Lao People's Democratic Republic
From Children's Rights Wiki
Alphabetical Country Selector
| Persistent violations|
For full details, go here
Landlocked in South East Asia, the Lao People’s Democratic Republic (often known as Laos) borders China, Myanmar, Vietnam, Cambodia and Thailand. The post-independence monarchy was overthrown by the Communist party in 1975 and the State is still governed along single party socialist principles with a strong executive dominating a weak elected parliament. In addition to restrictions on political opposition and freedom of expression, Laos has ongoing issues relating to its treatment of the ethnic Hmong population both in the country and those returning from living as refugees outside of Laos.
The Southeast Asian nation of Lao PDR (also referred to as Laos) borders five countries: China to the north, Myanmar to the north east, Vietnam to the east, Thailand to the west and Cambodia to the south. Laos is a landlocked country and two thirds of its territory is mountainous. It is one of three countries located along the Mekong River – the tenth longest river in the world – along with Thailand and Cambodia. The country's capital city is Vientiane.
Population and language
The population of Laos is 6,436,000.1 and comprises an amalgam of ethnic groups, although the number of groups varies depending on the system of classification. The government reports the existence of 49 ethnic groups, while a survey cited by the UN Sub-Commission on Promotion and Protection of Human Rights Working Group on Minorities cited the presence of 236 ethnic groups.
The main language is Lao, but French is widely used in diplomatic circles, while many other languages are spoken among the country's numerous ethnic groups.
Laos achieved independence from France in 1949 and has remained a Communist country since 1975 when it emerged from a 22 year civil war. The Lao People's Revolutionary Party is the only legal political party in the country. While the Party Congress is the nominal decision-making body, in practice the Politburo which formulates policies and controls operations is the Party's most powerful unit.
Laos has substantial natural resources including forests, minerals and water. More than 50 per cent of the GDP is based on agriculture, forestry, livestock and fisheries and some 80 per cent of the population relies on natural resources for their livelihood.However, Laos is one of south east Asia's poorest countries; infrastructure is weak and food insecurity remains widespread, this has been exacerbated by droughts and floods in recent years, damaging the rice harvests on which many rely, according to the World Food Programme.
Laos began its transition from a centrally planned to a market economy in the 1990s, but has been heavily dependent on foreign aid for many years. However, the country is beginning to attract more foreign investment, not least with the announcement to develop a high speed rail network, largely financed by China, due to begin shortly. And, in further efforts to attract foreign investment, Laos opened a Stock Exchange (the LSX) in January 2011, initially with just two companies trading.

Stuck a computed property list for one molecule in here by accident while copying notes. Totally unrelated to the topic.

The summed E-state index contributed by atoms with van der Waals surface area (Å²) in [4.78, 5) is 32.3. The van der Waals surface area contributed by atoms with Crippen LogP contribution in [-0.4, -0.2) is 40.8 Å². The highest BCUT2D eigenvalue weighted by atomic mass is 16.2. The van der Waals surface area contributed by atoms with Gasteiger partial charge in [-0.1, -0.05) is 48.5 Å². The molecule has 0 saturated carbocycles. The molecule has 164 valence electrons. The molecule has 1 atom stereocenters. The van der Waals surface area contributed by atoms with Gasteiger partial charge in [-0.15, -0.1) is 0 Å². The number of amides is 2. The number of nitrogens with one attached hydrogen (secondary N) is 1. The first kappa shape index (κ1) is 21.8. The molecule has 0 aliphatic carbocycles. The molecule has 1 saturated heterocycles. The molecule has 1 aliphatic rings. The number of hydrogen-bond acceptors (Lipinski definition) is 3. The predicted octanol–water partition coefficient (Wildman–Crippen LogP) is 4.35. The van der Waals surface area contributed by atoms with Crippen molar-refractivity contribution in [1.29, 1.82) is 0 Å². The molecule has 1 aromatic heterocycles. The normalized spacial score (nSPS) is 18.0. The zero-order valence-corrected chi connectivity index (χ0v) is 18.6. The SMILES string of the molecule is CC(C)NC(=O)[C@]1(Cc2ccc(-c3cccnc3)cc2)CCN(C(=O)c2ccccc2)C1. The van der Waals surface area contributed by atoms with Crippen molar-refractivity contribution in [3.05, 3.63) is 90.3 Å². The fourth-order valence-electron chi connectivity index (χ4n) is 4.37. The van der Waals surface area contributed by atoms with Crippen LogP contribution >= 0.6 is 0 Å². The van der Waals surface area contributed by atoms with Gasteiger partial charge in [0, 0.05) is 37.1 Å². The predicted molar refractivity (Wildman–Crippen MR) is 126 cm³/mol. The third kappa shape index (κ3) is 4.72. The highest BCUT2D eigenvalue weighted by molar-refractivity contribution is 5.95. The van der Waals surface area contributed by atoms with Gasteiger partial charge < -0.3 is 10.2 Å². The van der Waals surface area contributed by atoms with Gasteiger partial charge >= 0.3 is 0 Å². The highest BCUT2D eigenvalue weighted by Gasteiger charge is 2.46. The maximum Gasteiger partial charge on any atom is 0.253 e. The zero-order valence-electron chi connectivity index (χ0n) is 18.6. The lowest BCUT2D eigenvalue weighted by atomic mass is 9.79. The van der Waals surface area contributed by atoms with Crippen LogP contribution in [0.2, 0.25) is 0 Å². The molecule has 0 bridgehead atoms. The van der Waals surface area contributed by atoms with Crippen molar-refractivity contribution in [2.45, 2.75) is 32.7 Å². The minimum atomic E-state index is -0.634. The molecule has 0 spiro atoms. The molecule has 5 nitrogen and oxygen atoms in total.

Media and civil society
In terms of human rights, freedom of expression in the country is tightly restricted. The ruling party retains control over all media outlets and Reporters without Borders ranked Laos 168 out of 178 (with one being the most free) in its 2010 World Press Freedom Index.
Human rights and children's rights
Discrimination against the Lao Hmong ethnic group is a persistent concern of human rights monitors. Marginalisation of the Hmong people stems from their support of the US army when the Vietnam conflict spread to Lao. In its annual report, Amnesty International reported that international monitors had been denied access to the 4,500 Lao Hmong asylum-seekers and refugees forcibly returned from Thailand in 2009 and housed in resettlement sites. The sites, whose residents included more than 1,000 children, were criticised for their poor conditions and failure to issue identity documents. Amnesty also referenced the case of two Hmong arrested in 2003 and sentenced to 12 and 15 years' imprisonment respectively after a politically motivated unfair trial.
In its most recent Concluding Observations to Laos, the UN Committee on the Rights of the Child expressed concern that the death penalty is not explicitly prohibited for children.
- ↑ UNDP, Country Profile of Human Development Indicators. Accessed 17 May 2011
- ↑ National Report of the State of Lao PDR to the Universal Periodic Review, May 2010
- ↑ UN Sub-Commission on Promotion and Protection of Human Rights Working Group on Minorities “Inclusion of Minorities in Public Life in Laos, Thailand and Vietnam”. Paper prepared by Vatthana Pholsena Asia Research Institute, National University of Singapore. Presented at the ninth session 12-16 May 2003, p. 3, citing Chamberlain et. al.1996
- ↑ UNDP-UNEP Poverty-Environment Initiative
- ↑ UN Committee on the Rights of the Child,Concluding Observations to the Lao Peoples Democratic Republic, February 2011, paragraph 71
- BBC country profile: Laos
- Amnesty International, “Annual Report 2011”
- National Report of Lao PDR to the Universal Periodic Review, May 2010
- UNDP Country Profile of Human Development Indicators, accessed 17 May 2011
- Reporters without Borders “World Press Freedom Index 2010”
- Business in Asia, "Laos at a glance"
- World Food Programme: Lao PDR Country page
- World Bank Lao PDR Country Brief
- UNDP-UNEP Poverty-Environment Initiative